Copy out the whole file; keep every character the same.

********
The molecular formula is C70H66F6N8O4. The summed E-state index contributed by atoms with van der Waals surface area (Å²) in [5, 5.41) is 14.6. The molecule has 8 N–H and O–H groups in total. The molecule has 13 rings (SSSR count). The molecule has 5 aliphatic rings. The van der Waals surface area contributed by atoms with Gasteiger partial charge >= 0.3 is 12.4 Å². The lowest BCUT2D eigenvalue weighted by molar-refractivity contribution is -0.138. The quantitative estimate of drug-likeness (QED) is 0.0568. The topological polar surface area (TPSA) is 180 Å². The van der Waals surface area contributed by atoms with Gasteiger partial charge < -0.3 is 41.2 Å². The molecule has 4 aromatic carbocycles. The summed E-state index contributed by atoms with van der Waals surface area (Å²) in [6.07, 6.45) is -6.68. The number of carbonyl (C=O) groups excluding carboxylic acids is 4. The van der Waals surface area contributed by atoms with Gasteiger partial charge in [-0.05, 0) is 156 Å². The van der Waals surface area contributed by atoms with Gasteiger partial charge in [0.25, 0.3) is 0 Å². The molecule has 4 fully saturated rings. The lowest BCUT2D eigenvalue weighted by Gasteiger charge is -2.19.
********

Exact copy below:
The molecular formula is C70H66F6N8O4. The summed E-state index contributed by atoms with van der Waals surface area (Å²) in [5, 5.41) is 14.6. The molecule has 8 N–H and O–H groups in total. The molecule has 13 rings (SSSR count). The molecule has 5 aliphatic rings. The van der Waals surface area contributed by atoms with Gasteiger partial charge >= 0.3 is 12.4 Å². The lowest BCUT2D eigenvalue weighted by molar-refractivity contribution is -0.138. The quantitative estimate of drug-likeness (QED) is 0.0568. The topological polar surface area (TPSA) is 180 Å². The van der Waals surface area contributed by atoms with Gasteiger partial charge < -0.3 is 41.2 Å². The molecule has 4 aromatic carbocycles. The summed E-state index contributed by atoms with van der Waals surface area (Å²) in [6.07, 6.45) is -6.68. The number of carbonyl (C=O) groups excluding carboxylic acids is 4. The van der Waals surface area contributed by atoms with Gasteiger partial charge in [-0.05, 0) is 156 Å². The van der Waals surface area contributed by atoms with Gasteiger partial charge in [0.25, 0.3) is 0 Å². The molecule has 4 fully saturated rings. The lowest BCUT2D eigenvalue weighted by Gasteiger charge is -2.19.